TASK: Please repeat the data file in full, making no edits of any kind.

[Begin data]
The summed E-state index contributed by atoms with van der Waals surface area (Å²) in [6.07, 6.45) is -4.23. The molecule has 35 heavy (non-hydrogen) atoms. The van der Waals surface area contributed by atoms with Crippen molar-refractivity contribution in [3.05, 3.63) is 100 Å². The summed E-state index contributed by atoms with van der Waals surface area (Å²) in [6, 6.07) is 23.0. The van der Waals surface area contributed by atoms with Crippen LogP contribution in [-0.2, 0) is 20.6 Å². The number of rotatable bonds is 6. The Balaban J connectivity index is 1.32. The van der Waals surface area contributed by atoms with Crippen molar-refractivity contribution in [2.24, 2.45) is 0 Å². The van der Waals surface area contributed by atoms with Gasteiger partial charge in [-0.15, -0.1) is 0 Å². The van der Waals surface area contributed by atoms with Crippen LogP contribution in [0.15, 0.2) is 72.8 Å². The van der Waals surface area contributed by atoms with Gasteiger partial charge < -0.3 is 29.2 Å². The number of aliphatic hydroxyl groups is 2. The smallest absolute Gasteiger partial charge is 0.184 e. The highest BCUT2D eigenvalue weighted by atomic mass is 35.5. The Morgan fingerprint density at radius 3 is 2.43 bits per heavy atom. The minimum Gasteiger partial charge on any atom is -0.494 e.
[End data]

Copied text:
The summed E-state index contributed by atoms with van der Waals surface area (Å²) in [6.07, 6.45) is -4.23. The molecule has 35 heavy (non-hydrogen) atoms. The van der Waals surface area contributed by atoms with Crippen molar-refractivity contribution in [3.05, 3.63) is 100 Å². The summed E-state index contributed by atoms with van der Waals surface area (Å²) in [6, 6.07) is 23.0. The van der Waals surface area contributed by atoms with Crippen LogP contribution in [-0.2, 0) is 20.6 Å². The number of rotatable bonds is 6. The Balaban J connectivity index is 1.32. The van der Waals surface area contributed by atoms with Crippen molar-refractivity contribution in [2.24, 2.45) is 0 Å². The van der Waals surface area contributed by atoms with Gasteiger partial charge in [-0.15, -0.1) is 0 Å². The van der Waals surface area contributed by atoms with Crippen LogP contribution in [0.15, 0.2) is 72.8 Å². The van der Waals surface area contributed by atoms with Gasteiger partial charge < -0.3 is 29.2 Å². The number of aliphatic hydroxyl groups is 2. The smallest absolute Gasteiger partial charge is 0.184 e. The highest BCUT2D eigenvalue weighted by atomic mass is 35.5. The Morgan fingerprint density at radius 3 is 2.43 bits per heavy atom. The minimum Gasteiger partial charge on any atom is -0.494 e.